When Should You Detune Your Skis and Snowboards?

Detuning snowboard and ski edges should be done regularly, but it depends on how often you head to the mountain. For those who carve it up almost every day, a good detuning is needed about once per week. Most skiers and snowboarders who enjoy the sport in the winter typically only have to do it once per year.

Overall, if you are unsure about when to detune, complete a detuning when you feel necessary- when the board starts to feel too grabby.

Difference Between Detuning and Tuning?

Tuning skis and snowboards is the sharpening of the edges for a fine and clean edge. Having your equipment tuned can also mean that they run smoothly while on the slopes. Ski tuning is crucial because it can help make better turns. Overall, there should be a balance between the sharper edges and the more rounded edges.

Like detuning, an excellent snowboard or ski tune is required at least once a year. You should do more if you are a more experienced or avid skier or snowboarder. To tune skis, people recommend sending them into a professional ski shop, rather than doing it yourself. However, it is possible to tune your skis at home. It is just more difficult and a bit complicated.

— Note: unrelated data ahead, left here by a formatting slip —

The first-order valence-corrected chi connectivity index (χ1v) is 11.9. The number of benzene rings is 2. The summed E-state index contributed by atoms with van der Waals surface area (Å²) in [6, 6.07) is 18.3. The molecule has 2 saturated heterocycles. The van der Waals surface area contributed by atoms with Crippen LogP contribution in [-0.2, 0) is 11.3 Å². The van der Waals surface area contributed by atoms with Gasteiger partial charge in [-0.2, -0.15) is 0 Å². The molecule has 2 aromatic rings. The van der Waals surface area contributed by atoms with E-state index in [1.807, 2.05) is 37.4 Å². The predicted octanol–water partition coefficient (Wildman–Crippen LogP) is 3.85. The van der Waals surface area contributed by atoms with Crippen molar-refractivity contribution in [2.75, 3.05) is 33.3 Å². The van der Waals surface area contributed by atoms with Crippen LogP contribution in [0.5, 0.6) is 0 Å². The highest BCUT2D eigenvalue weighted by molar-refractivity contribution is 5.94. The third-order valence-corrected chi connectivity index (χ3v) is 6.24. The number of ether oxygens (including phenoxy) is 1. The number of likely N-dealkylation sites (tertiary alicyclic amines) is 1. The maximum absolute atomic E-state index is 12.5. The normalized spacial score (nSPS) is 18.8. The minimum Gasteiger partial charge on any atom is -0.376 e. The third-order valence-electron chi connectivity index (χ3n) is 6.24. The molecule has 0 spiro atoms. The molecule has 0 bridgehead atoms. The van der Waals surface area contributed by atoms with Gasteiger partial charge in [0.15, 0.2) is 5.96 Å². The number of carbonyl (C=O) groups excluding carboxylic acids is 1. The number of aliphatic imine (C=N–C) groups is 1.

How Do I Detune My Skis?

woman on detuned skis

Fortunately, it is not too tricky to detune a ski edge at home. To detune ski edges, the first thing to do is search for a long, flat surface that gives you plenty of space to layout your ski. After placing it down, identify the contact points. These are located on the edge where the ski starts to round. An optional step is to place the ski in ski vises. Although not necessary, these make detuning the edge much more manageable. Otherwise, you should hold the ski on its side.

Next, file down the first contact point at a 45-degree angle. Once the ski edge appears to have a 45-degree angled edge, you are done filing. As you file, it is vital to continually check the edge so that you do not remove it too much. Once you achieve that 45-degree angle, use a wet diamond stone to smooth the edge. Then, use a gummy stone to polish the contact point. After this, repeat on the other edge on the opposite side.